The most pertinent example of this, which this speaker on Fox seemed to forget, was the NYPD's six years of surveillance of mosques, universities, and Muslim communities all across New York City. After all those years of illegal spying, they found nothing suspicious. In another recent incident another commentator on Fox also stated how mosques have "no place" in this country.
Not convinced yet? The most recent incident was perhaps during Ramadan when an Indian-American, Aditya Mukerjee (who's actually a Hindu) planned on flying on Jet Blue to visit relatives, but was held up for nearly an entire day at JFK airport because of suspicions that he was a fasting Muslim during Ramadan. Not only did they misidentify him as Muslim, but it turns out that being a practicing one is a cause for concern. Mukerjee was refused from flying on Jet Blue.
Yea, I'd say Muslims have a bit rough.
It is indeed true that we find many terrorists who are Muslim and derive their actions from very extreme interpretations of texts. This statement was made on Fox and Friends in 2010, before several significant mass shootings happened in our country that could very well qualify as terrorism, carried out by non-Muslims.
They often consider the Fort Hood shooter a terrorist, and rightfully so. However, what they often forget is that several similar crimes have been committed by the Aurora movie theater shooter, the Sandy Hook shooter, and perhaps most recently with the Washington Yard shooter. Yet we haven't quite seen the terrorism accusations nearly as frequent as we do when the perpetrator is of Arab-descent or a Muslim.
But of course, they're not terrorists. They're simply mentally ill.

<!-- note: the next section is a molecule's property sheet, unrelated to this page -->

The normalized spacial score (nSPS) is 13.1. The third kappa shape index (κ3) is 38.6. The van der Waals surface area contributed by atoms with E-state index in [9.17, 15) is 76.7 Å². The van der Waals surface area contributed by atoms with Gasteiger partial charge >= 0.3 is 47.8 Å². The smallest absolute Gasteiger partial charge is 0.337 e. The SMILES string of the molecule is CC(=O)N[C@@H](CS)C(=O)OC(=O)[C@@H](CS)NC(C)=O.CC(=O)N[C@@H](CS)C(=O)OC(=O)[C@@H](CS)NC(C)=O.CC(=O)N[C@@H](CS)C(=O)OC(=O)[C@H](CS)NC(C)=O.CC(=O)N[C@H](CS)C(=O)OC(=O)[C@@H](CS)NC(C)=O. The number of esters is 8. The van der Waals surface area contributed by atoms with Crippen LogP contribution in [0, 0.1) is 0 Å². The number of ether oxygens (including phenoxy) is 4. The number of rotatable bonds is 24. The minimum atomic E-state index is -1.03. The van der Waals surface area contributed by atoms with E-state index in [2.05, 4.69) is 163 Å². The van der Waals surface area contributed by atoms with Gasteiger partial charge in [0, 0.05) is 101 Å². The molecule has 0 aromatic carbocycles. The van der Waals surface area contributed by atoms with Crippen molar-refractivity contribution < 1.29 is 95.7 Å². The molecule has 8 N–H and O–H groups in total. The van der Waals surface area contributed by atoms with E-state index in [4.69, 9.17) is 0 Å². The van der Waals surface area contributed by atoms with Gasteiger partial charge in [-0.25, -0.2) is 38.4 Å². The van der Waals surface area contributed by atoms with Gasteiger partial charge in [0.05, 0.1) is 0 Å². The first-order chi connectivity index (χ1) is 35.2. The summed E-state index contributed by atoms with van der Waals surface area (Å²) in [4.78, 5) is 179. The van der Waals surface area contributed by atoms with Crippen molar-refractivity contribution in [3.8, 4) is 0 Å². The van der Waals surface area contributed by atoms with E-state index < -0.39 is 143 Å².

The problem with Bill O'Reilly here is that he's using a translated copy that translates the word darb in Arabic to "beating." In other translations this word comes up as "strike" — it has many different contexts in the Arabic language. In the context of the verse that O'Reilly refers. The word refers to, as some will interpret, as a light flicking motion not meant to cause bodily harm. There are even interpretations of the word "darb" that do not at all refer to physical reactions against women. It could translate to "admonish," "abstain," simply, to leave them be.
Several organizations have issued a fatwa, or a social judgment, against domestic violence, honor killings, female genital mutilation, and others. Believe it or not, you're going to find similar verses in the Old and New Testaments. Translations become interpretations, not texts that should be taken literally.
It's worth noting that the Koran also directly states that women have the right the right to things such as sexual pleasure, and even participation in public and political life. It's important, despite whatever laws are in place against women in places like Afghanistan, Saudi Arabia, or Iran, to look at what the texts say, and how various groups interpret them.
Overall, the point here isn't so much that Fox News is simply wrong. That isn't news. But when making quick or absolute judgements about the American Muslim community, or even Muslims worldwide, it's important to look at what the holy texts say, and look at how various groups of Muslims interpret these texts.